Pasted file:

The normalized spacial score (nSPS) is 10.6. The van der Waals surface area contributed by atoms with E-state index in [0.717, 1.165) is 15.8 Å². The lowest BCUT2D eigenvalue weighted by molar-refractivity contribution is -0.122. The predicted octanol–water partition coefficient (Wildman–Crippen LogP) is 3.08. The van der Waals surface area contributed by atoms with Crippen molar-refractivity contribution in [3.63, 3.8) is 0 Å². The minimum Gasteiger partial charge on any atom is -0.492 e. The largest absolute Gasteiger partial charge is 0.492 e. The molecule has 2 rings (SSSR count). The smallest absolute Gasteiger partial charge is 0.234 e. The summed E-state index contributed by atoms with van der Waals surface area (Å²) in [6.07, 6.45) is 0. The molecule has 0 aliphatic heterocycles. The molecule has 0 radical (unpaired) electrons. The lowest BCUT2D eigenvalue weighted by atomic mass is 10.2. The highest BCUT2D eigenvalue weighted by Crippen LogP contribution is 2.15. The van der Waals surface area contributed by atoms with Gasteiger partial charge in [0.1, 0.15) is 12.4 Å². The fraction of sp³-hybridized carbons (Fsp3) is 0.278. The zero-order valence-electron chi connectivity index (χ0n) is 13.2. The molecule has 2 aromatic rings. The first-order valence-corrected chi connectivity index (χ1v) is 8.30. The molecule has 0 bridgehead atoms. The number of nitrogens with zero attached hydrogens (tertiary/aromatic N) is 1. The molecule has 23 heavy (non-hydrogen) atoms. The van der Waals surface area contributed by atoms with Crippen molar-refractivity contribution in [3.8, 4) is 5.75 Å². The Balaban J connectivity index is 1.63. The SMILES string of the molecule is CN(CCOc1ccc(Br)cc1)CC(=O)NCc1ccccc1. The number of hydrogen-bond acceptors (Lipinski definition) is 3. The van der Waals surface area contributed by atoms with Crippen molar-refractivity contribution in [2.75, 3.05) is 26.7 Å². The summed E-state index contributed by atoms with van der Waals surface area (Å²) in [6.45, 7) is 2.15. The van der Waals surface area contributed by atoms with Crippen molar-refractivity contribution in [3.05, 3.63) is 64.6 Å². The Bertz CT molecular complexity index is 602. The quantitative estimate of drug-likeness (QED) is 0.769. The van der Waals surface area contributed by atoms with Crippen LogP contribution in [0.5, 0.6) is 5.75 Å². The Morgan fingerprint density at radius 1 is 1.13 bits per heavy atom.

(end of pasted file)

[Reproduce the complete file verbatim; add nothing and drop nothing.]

The normalized spacial score (nSPS) is 10.6. The van der Waals surface area contributed by atoms with E-state index in [0.717, 1.165) is 15.8 Å². The lowest BCUT2D eigenvalue weighted by molar-refractivity contribution is -0.122. The predicted octanol–water partition coefficient (Wildman–Crippen LogP) is 3.08. The van der Waals surface area contributed by atoms with Crippen molar-refractivity contribution in [3.63, 3.8) is 0 Å². The minimum Gasteiger partial charge on any atom is -0.492 e. The largest absolute Gasteiger partial charge is 0.492 e. The molecule has 2 rings (SSSR count). The smallest absolute Gasteiger partial charge is 0.234 e. The summed E-state index contributed by atoms with van der Waals surface area (Å²) in [6.07, 6.45) is 0. The molecule has 0 aliphatic heterocycles. The molecule has 0 radical (unpaired) electrons. The lowest BCUT2D eigenvalue weighted by atomic mass is 10.2. The highest BCUT2D eigenvalue weighted by Crippen LogP contribution is 2.15. The van der Waals surface area contributed by atoms with Gasteiger partial charge in [0.1, 0.15) is 12.4 Å². The fraction of sp³-hybridized carbons (Fsp3) is 0.278. The zero-order valence-electron chi connectivity index (χ0n) is 13.2. The molecule has 2 aromatic rings. The first-order valence-corrected chi connectivity index (χ1v) is 8.30. The molecule has 0 bridgehead atoms. The number of nitrogens with zero attached hydrogens (tertiary/aromatic N) is 1. The molecule has 23 heavy (non-hydrogen) atoms. The van der Waals surface area contributed by atoms with Crippen molar-refractivity contribution in [3.8, 4) is 5.75 Å². The Balaban J connectivity index is 1.63. The SMILES string of the molecule is CN(CCOc1ccc(Br)cc1)CC(=O)NCc1ccccc1. The number of hydrogen-bond acceptors (Lipinski definition) is 3. The van der Waals surface area contributed by atoms with Crippen molar-refractivity contribution in [2.75, 3.05) is 26.7 Å². The summed E-state index contributed by atoms with van der Waals surface area (Å²) in [6.45, 7) is 2.15. The van der Waals surface area contributed by atoms with Crippen molar-refractivity contribution in [3.05, 3.63) is 64.6 Å². The Bertz CT molecular complexity index is 602. The quantitative estimate of drug-likeness (QED) is 0.769. The van der Waals surface area contributed by atoms with Crippen LogP contribution in [0.5, 0.6) is 5.75 Å². The Morgan fingerprint density at radius 1 is 1.13 bits per heavy atom.